, activist networks
and protest movements that come under the rather inadequate heading of the
‘anti-globalisation’ movement,1 can be seen as an example of a new form of
radical politics that calls into question the current state capitalist global order
and the neo-liberal ideology which animates it. Moreover, this ‘movement’ or
‘movement of movements’ – as activists like to refer to it – represents new forms
of political subjectivity, ethics and practice that go beyond both the class paradigms of Marxism and the identity politics of the ‘new social movements’. In
emerging today that present fundamental challenges to the way we think about radical politics and which call into
question this perhaps over-hasty dismissal of a universal idea of emancipation.
The first is the so-called ‘war on terror’ and the new forms of power, domination and ideology that are emerging with it. The second is what is broadly
termed the ‘anti-globalisation’ movement, which is still in its nascent state, and
which already represents a significant political challenge to global capitalism.
The third issue – perhaps less concrete than the previous too, yet
and with a politics of belonging that is widespread among the rural population.
Balcony environmentalists, hunters and farmers: narratives of Heimat in dispute
The return of the right-thinking Germans to the East to repopulate the (imagined) ‘empty lands’ goes hand in hand with ideas of ‘purification’ of German territories and strong anti-immigration attitudes. These ideas are neatly interwoven with anti-globalisation, anti-system and anti-cosmopolitan themes, and fuelling attacks of the AfD against the Green party, city dwellers and Western Germans. All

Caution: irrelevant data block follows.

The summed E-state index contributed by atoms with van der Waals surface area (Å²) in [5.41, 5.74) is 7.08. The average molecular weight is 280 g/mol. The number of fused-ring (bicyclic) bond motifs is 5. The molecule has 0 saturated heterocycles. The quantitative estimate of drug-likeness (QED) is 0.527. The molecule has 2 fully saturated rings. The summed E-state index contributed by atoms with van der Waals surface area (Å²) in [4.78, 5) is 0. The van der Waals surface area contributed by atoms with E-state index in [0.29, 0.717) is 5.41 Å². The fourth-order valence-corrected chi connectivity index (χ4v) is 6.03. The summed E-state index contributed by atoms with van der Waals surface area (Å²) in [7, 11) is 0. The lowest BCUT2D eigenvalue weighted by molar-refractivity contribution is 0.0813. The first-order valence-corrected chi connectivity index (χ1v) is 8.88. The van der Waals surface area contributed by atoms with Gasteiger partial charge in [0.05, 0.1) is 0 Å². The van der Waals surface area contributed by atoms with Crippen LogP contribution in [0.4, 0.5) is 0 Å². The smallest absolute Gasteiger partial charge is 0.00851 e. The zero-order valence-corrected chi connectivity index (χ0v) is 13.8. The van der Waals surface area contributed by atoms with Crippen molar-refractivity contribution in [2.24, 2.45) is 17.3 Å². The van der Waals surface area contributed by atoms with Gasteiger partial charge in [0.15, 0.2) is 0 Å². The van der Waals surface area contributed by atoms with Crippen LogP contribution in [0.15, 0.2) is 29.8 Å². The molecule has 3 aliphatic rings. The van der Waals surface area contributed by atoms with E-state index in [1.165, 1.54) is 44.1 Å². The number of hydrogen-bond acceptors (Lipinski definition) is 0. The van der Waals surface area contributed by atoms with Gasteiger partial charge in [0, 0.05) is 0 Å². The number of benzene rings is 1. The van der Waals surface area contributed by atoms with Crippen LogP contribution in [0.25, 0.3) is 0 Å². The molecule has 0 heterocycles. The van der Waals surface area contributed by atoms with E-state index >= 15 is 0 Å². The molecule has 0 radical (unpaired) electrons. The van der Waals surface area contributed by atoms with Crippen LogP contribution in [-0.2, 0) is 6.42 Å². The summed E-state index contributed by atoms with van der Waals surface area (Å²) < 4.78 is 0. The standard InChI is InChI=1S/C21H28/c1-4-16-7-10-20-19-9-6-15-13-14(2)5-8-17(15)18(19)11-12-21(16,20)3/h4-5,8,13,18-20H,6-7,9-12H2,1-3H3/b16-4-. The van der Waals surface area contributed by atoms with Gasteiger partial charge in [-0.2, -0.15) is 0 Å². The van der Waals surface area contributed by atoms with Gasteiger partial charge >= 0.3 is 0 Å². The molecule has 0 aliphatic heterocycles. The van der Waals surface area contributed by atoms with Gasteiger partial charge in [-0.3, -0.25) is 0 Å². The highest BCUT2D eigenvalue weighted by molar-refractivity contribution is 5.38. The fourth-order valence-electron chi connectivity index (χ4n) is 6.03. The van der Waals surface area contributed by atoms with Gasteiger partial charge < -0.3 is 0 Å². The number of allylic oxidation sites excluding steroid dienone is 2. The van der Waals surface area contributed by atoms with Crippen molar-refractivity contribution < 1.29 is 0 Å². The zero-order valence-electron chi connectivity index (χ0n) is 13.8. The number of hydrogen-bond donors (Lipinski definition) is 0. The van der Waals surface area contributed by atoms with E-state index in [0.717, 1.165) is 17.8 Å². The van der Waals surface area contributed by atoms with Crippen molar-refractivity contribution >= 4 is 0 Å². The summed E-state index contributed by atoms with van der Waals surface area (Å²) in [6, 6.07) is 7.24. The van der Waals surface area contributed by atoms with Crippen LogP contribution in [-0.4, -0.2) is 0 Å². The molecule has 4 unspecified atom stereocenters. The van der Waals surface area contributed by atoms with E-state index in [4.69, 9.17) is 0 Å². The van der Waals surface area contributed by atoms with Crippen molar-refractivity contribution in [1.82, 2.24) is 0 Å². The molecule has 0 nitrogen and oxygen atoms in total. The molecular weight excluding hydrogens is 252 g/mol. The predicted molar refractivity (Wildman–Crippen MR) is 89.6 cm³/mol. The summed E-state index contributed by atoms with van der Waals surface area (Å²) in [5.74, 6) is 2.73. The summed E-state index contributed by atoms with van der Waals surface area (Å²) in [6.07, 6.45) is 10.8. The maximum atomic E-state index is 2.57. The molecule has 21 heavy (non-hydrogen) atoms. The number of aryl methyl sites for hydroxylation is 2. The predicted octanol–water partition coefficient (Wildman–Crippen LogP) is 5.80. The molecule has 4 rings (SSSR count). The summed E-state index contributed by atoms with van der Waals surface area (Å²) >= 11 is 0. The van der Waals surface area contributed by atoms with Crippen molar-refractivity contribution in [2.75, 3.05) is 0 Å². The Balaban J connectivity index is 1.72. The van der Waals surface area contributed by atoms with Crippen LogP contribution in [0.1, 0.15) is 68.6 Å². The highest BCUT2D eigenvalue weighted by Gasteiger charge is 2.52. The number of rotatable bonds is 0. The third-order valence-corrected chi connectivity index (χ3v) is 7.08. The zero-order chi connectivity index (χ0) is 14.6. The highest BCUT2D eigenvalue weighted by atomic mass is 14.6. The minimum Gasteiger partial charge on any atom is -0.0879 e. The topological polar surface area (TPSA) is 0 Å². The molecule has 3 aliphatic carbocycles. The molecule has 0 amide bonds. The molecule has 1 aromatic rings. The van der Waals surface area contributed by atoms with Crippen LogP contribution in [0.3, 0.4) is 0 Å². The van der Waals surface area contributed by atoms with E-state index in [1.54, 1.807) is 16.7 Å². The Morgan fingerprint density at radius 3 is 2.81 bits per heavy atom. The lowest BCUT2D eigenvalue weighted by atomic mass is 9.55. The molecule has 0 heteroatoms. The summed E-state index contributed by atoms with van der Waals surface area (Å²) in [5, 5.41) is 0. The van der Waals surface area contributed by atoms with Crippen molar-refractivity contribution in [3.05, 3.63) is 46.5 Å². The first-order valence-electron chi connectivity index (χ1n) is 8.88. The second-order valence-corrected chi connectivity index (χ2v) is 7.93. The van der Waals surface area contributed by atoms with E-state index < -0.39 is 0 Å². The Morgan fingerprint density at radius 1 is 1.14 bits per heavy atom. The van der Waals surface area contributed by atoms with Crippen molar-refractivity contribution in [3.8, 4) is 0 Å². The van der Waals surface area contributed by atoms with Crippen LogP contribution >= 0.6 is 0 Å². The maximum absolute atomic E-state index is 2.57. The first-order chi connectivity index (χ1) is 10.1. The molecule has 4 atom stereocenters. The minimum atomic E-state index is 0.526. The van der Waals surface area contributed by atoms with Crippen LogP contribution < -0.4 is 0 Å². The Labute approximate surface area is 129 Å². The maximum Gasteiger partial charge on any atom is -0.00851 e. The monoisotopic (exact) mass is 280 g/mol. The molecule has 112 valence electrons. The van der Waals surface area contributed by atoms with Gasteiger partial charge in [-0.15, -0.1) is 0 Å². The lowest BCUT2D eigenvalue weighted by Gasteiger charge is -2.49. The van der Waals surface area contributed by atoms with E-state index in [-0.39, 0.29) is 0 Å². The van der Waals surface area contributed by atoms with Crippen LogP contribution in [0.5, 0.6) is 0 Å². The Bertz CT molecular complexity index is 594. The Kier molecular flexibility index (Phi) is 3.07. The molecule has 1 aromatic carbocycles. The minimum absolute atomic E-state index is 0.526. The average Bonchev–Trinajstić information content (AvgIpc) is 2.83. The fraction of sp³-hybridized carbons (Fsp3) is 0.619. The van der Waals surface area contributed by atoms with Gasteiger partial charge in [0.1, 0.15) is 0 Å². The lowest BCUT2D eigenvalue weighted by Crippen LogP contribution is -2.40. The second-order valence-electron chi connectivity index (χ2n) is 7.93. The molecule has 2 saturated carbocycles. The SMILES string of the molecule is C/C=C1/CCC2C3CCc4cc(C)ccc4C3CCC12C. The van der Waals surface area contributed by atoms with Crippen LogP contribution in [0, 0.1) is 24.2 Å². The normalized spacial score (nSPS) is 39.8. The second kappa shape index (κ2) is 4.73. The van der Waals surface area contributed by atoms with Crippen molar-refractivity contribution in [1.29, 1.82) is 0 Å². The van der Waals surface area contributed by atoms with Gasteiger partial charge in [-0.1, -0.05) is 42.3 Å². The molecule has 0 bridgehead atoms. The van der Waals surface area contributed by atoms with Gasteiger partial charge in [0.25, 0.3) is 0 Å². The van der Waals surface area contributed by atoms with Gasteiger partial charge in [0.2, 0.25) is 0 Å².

How do we think about radical politics today, in the wake of the collapse of Marxist-Leninism and the triumph of neo-liberal capitalism? How should radical political theory respond to new challenges posed by globalisation, postmodernity, the ‘war on terror’ and the rise of religious fundamentalism? How are we to take account of the new social movements and political struggles appearing on the global horizon? In addressing these questions, this book explores the theme of universality and its place in radical political theory. It argues that both Marxist politics of class struggle and the postmodern politics of difference have reached their historical and political limits, and that what is needed is a new approach to universality, a new way of thinking about collective politics. By exploring various themes and ideas within poststructuralist and post-Marxist theory, the book develops a new approach to universality — one that has implications for politics today, particularly on questions of power, subjectivity, ethics and democracy. In so doing, it engages in debates with thinkers such as Laclau, Žižek, Badiou and Rancière over the future of radical politics. The book also applies theoretical insights to contemporary events such as the emergence of the anti-globalisation movement, the ‘war on terrorism’, the rise of anti-immigrant racism and the nihilistic violence that lurks at the margins of the political.
(Nordin and Weissmann 2018 ).
From a political point of view the impact of the financial crisis added fuel to populist right-wing arguments against migration. Since 2016 many countries have started to face the empowerment of populist parties, politicians or ideologies, either through referendums such as the one on Brexit (June 2016) or through elections as in the US (November 2016). These pro-nationalist and anti-globalisation movements have severely criticised the EU project and in particular the idea of an “Ever Closer Union”. Within the EU there